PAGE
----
Believe It: Blues are Cup Capable

As the Blues surge toward what could be the President’s trophy in the NHL, many observers have wondered whether or nor the Blues have enough offense to be an effective playoff team. Indeed, some were upset that the Blues didn’t get a goal scorer at the trade deadline.

The fact of the matter is, however, that since the lockout the NHL has once again become a defensive league. Last year’s Stanley Cup finalists; Boston and Vancouver allowed the fewest goals in their respective conferences. Granted, Boston had the third most goals in the east, and Vancouver led the Western Conference in goals, but the coaches of those teams preached defense first.

Two years ago, Joel Quenneville’s Blackhawks scored the second most in the west, and allowed the second fewest, on their way to the Stanley Cup. The year before that, Pittsburgh and Detroit bucked the trend by being more scoring units than defense-first squads.

With a dozen games left, the Blues have allowed a league-best 134 goals. The Rangers are next, having allowed nine more goals than the Blues. And while 17 teams have scored more goals than the Blues, things have changed of late. Since losing at Nashville on Feb. 4, the Blues have scored at least three goals in 14 of their last 19 games, for a total of 55 tallies. The Blues have gone 36-0-0 the last 36 times they’ve scored three or more goals, so that threshold is a major statistic.

Since Feb. 4, only Ottawa and Pittsburgh have been able to match the Blues’ total goals. The fact is, the Blues have found themselves offensively. Collectively, the power play has become one of the best in the NHL, but individually, guys like David Perron and Patrick Berglund are scoring now, and the return of Andy MacDonald has been a revelation.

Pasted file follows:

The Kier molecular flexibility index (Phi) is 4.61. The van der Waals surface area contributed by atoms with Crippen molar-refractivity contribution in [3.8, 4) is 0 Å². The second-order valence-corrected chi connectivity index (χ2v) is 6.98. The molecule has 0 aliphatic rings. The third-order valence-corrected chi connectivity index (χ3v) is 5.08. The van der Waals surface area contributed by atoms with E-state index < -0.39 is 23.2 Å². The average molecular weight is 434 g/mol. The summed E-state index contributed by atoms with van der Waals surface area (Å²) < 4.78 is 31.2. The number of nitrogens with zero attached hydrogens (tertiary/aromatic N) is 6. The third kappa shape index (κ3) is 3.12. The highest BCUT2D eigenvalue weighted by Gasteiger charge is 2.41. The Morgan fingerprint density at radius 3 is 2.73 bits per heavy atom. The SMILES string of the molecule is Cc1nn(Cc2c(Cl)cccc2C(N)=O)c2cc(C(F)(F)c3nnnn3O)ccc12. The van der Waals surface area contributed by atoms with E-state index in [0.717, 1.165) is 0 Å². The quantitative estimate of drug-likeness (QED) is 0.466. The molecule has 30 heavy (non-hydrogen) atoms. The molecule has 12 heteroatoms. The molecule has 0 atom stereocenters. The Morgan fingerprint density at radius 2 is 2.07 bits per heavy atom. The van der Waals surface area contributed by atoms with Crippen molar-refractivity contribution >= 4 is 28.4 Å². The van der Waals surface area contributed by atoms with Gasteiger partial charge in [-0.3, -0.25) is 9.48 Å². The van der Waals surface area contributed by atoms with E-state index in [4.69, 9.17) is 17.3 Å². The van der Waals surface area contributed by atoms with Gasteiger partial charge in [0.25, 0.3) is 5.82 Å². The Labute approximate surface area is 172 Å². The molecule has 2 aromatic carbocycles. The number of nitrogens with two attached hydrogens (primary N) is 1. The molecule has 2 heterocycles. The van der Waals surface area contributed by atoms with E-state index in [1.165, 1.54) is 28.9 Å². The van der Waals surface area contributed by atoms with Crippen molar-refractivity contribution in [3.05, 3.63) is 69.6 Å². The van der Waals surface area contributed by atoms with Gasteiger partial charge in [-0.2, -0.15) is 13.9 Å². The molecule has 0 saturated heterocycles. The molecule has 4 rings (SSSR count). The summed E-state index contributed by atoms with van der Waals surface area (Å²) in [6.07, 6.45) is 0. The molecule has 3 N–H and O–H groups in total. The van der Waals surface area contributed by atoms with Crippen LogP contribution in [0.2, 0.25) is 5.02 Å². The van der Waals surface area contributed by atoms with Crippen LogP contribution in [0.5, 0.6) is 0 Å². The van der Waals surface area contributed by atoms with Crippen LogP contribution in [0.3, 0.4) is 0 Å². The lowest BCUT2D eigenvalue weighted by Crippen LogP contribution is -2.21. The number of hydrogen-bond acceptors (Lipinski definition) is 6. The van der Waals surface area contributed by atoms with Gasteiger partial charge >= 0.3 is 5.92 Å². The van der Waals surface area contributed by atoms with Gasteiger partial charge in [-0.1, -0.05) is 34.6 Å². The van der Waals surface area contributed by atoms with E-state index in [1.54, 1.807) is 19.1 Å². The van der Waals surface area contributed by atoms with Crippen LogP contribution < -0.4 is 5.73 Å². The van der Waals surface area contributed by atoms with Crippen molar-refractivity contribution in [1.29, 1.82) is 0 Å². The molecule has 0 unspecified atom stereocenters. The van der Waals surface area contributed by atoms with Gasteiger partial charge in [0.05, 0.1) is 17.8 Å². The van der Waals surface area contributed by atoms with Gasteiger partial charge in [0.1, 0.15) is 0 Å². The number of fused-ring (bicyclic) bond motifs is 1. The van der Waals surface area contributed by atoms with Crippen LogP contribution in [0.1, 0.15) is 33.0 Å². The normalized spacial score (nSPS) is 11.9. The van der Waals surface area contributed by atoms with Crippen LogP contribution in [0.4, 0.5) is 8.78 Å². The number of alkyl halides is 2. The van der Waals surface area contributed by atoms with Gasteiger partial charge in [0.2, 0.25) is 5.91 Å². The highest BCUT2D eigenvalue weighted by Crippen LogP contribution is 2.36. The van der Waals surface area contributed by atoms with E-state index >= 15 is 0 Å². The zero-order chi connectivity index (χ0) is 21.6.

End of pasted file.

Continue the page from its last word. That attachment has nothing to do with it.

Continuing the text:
Yes, the Blues would like to get more individual consistency from the likes of captain David Backes, forward Chris Stewart and Vladimir Sobotka. But team-wide, the consistency has arrived. There isn’t a team in the NHL that wouldn’t like to have scored three or more in 14 of 19 games.

As coach Ken Hitchcock has noted, the Blues have been able to avoid injuries to their blue-line corps. Alex Pietrangelo has become an elite player. Kevin Shattenkirk has been great. Barret Jackman has had a terrific season, and Carlo Coliacovo and Roman Polak have been more than serviceable. And when guys like Kent Huskins and Kris Russell have gone down, the depth has stepped up.

Oh, the goaltending has been spectacular, too. That total of 134 goals allowed by Jaroslav Halak and Brian Elliott includes the two best goals-against averages in the league, with Elliott leading the way and Halak second. Halak, as opposed to Roman Turek at the turn of the century, was great in the playoffs with Montreal two years ago, so the Blues believe they can count on him for a strong post-season run.

With the stellar leadership of Hitchcock, the emergence of the offense, the great defense and goaltending, there’s no reason to believe the Blues can’t win the Stanley Cup. Hockey is the ultimate team sport. You can win a championship without a superstar. Boston won the Cup last year without benefit of a 30-goal scorer.

If they haven’t yet, the Blues at some point need to say to themselves, “Why not us?” They have the ability to win it, and there’s no reason to think they can’t. They do have the best record in the league. I think they can win the Stanley Cup. We might as well start hoping and anticipating, because it’s real. The Blues can win a championship, and there’s no reason to not believe.